Pressure of digital transformation
According to Nguyen Phuoc Hung, Vice President of the Ho Chi Minh City Union of Business Associations (HUBA), the union’s textile and garment enterprises are facing many difficulties, including limited cash flow and failure to access loans, and get disbursement or transfer bad debts. Therefore, since mid-2022, many businesses have not invested, and tended to resell or lose their brands.
In the first quarter of 2023, the city’s garment and textile businesses reported an export turnover decrease of 8% year-on-year, he said, forecasting that the coming months will be an extremely difficult period for the industry’s enterprises.
According to the Ho Chi Minh City Association of Garment, Textiles, Embroidery and Knitting (Agtek), Vietnamese firms are weak in and lack supply chain connectivity, as most of them are outsourcing, which results in a low profit margin.
Pham Van Viet, Agtek Vice President and General Director of Viet Thang Jean Co., Ltd., affirmed that one of the keys to changing and repositioning Vietnam’s textile and garment industry is nothing but digital transformation.
At Viet Thang Jean, since the application of digital transformation, its human resources have been optimised, and the operation stages and product quality have improved as well. In addition, the company’s application of nanotechnology and ozone technology in dyeing and adjusting the colour of fabrics have helped minimise waste to the environment, Viet said.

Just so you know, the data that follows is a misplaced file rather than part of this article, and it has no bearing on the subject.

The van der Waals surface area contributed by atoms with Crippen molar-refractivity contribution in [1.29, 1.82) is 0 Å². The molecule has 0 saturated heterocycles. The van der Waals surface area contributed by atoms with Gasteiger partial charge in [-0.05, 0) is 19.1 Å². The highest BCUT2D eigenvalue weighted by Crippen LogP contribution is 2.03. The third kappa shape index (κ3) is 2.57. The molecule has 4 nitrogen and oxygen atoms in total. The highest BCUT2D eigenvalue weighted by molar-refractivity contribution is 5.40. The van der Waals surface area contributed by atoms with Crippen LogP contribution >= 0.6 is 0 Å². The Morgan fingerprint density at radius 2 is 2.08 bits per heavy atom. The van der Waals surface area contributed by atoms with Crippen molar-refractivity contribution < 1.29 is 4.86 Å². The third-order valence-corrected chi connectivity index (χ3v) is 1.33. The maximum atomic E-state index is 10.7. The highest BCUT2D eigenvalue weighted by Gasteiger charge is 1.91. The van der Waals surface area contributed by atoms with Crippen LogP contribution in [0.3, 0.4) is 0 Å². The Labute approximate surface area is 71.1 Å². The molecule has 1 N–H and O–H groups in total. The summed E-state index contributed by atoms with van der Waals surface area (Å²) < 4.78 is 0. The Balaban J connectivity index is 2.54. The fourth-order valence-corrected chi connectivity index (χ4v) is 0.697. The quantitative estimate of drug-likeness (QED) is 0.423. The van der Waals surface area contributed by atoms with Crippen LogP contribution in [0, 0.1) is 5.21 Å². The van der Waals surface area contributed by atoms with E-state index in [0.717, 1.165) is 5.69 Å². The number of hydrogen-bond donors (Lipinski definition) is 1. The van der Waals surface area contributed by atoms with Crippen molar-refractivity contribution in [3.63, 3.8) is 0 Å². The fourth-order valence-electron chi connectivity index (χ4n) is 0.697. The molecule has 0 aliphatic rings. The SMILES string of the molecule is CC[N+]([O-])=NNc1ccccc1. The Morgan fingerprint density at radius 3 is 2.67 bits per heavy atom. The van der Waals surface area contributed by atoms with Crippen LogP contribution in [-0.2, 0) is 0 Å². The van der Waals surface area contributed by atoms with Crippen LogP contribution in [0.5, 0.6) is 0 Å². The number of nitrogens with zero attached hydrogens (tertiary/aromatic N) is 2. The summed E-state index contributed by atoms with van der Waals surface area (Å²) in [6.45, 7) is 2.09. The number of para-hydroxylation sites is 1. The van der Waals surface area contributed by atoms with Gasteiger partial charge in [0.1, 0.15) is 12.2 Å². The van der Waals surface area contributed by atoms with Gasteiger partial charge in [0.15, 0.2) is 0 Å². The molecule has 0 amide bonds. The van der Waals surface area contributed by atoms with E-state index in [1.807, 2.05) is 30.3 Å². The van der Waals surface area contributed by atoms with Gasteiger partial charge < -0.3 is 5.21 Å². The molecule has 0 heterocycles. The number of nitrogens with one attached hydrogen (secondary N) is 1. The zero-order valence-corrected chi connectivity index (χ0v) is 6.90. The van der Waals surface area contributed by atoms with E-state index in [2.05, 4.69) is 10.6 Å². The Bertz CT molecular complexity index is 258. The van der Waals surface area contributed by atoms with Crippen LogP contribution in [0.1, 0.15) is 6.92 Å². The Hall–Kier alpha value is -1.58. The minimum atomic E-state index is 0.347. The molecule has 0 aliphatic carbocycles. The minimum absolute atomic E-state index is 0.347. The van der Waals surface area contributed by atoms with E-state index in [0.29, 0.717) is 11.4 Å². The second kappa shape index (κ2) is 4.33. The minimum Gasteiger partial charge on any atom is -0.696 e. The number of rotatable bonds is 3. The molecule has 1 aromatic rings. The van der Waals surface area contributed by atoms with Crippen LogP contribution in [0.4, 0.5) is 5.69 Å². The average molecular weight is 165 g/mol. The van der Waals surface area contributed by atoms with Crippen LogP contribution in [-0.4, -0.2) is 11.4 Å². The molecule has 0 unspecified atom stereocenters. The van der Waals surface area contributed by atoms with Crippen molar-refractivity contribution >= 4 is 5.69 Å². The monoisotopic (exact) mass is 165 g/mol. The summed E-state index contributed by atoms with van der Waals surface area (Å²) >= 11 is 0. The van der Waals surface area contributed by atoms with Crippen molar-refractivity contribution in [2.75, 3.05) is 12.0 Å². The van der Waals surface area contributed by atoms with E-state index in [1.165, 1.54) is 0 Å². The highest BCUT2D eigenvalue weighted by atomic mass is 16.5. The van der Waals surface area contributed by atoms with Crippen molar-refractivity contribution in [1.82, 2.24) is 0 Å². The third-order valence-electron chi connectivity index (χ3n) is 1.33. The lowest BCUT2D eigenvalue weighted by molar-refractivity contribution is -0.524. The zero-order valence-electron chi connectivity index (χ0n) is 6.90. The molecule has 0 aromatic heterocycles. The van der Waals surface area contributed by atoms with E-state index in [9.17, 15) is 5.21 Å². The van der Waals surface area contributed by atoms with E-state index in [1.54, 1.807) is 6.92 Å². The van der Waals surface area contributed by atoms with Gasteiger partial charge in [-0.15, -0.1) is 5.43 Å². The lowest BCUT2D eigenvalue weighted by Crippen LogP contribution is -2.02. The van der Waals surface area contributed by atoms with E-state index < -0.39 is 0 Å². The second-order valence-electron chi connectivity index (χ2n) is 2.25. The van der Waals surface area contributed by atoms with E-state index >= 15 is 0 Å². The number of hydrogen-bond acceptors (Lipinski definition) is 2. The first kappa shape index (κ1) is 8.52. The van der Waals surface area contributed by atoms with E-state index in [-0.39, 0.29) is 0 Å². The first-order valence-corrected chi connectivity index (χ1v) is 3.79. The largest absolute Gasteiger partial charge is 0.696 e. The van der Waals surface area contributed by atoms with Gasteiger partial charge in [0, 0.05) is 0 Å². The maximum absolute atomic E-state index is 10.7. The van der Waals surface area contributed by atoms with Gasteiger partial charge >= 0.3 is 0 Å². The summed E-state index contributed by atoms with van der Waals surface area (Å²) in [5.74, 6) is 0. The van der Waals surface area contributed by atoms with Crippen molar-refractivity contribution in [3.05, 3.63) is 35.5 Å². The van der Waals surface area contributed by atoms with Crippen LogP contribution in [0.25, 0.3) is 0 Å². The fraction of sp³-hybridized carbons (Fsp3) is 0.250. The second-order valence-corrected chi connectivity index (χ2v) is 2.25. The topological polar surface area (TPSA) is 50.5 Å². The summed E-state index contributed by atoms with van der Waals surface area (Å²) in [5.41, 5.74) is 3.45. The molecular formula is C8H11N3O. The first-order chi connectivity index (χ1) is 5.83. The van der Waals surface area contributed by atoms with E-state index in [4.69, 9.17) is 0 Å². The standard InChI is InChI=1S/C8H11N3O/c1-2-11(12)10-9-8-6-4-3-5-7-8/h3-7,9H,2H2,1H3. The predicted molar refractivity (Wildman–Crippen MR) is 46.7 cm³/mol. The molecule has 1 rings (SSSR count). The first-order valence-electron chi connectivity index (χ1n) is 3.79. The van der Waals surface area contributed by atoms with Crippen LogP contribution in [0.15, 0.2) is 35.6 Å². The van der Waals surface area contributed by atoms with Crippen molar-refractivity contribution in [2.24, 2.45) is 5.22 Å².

Towards circular economy
Along with digital transformation, moving towards a circular economy is also one of the current urgent requirements for textile enterprises. Regarding this issue, Viet said that a circular economy is an economic model that includes all activities from design, production to service provision, towards reusing materials and reducing impacts on the environment.
There are four basic benefits brought about a circular economy through making the most of resources, protecting the environment, promoting economic development and ensuring social benefits, stressed Viet.
According to Viet, despite its great contributions to the economy, the textile and garment industry is one of the leading polluters to the environment. As a result, many countries around the world have set sustainability standards for textiles imported into their markets. This requires Vietnam’s garment and textile sector to change, and “go green” for sustainable development.
Therefore, Vietnamese enterprises have to create appropriate designs that last longer, reuse and repair clothes, and finally develop collection and recycle facilities./.